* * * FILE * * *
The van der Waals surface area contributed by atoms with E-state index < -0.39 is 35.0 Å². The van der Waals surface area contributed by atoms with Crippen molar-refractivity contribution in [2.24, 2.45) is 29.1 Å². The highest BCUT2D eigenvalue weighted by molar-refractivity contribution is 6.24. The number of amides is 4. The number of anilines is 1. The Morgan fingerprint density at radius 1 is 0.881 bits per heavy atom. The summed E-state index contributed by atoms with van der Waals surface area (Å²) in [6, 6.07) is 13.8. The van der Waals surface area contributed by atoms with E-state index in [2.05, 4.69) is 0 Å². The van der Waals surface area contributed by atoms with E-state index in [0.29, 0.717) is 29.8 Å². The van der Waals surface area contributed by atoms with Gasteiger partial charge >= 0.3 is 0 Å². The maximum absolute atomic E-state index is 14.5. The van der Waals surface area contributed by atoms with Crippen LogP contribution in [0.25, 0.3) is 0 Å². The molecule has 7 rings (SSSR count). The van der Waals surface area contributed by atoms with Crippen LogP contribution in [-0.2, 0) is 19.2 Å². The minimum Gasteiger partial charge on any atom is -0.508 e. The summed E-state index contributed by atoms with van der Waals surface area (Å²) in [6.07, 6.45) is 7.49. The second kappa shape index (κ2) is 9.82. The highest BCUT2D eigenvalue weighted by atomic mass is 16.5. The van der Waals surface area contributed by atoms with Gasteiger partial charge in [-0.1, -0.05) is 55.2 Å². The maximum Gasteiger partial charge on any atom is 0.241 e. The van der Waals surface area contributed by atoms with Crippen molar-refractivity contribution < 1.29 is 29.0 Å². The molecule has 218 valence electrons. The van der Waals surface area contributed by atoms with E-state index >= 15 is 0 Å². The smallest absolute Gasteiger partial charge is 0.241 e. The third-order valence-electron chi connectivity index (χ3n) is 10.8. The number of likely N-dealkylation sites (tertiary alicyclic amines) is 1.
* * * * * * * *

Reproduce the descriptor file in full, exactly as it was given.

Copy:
The van der Waals surface area contributed by atoms with E-state index < -0.39 is 35.0 Å². The van der Waals surface area contributed by atoms with Crippen molar-refractivity contribution in [2.24, 2.45) is 29.1 Å². The highest BCUT2D eigenvalue weighted by molar-refractivity contribution is 6.24. The number of amides is 4. The number of anilines is 1. The Morgan fingerprint density at radius 1 is 0.881 bits per heavy atom. The summed E-state index contributed by atoms with van der Waals surface area (Å²) in [6, 6.07) is 13.8. The van der Waals surface area contributed by atoms with E-state index in [2.05, 4.69) is 0 Å². The van der Waals surface area contributed by atoms with E-state index in [0.29, 0.717) is 29.8 Å². The van der Waals surface area contributed by atoms with Gasteiger partial charge >= 0.3 is 0 Å². The maximum absolute atomic E-state index is 14.5. The van der Waals surface area contributed by atoms with Crippen LogP contribution in [0.25, 0.3) is 0 Å². The molecule has 7 rings (SSSR count). The van der Waals surface area contributed by atoms with Crippen LogP contribution in [-0.2, 0) is 19.2 Å². The minimum Gasteiger partial charge on any atom is -0.508 e. The summed E-state index contributed by atoms with van der Waals surface area (Å²) in [6.07, 6.45) is 7.49. The second kappa shape index (κ2) is 9.82. The highest BCUT2D eigenvalue weighted by atomic mass is 16.5. The van der Waals surface area contributed by atoms with Gasteiger partial charge in [-0.1, -0.05) is 55.2 Å². The maximum Gasteiger partial charge on any atom is 0.241 e. The van der Waals surface area contributed by atoms with Crippen molar-refractivity contribution < 1.29 is 29.0 Å². The molecule has 218 valence electrons. The van der Waals surface area contributed by atoms with E-state index >= 15 is 0 Å². The smallest absolute Gasteiger partial charge is 0.241 e. The third-order valence-electron chi connectivity index (χ3n) is 10.8. The number of likely N-dealkylation sites (tertiary alicyclic amines) is 1.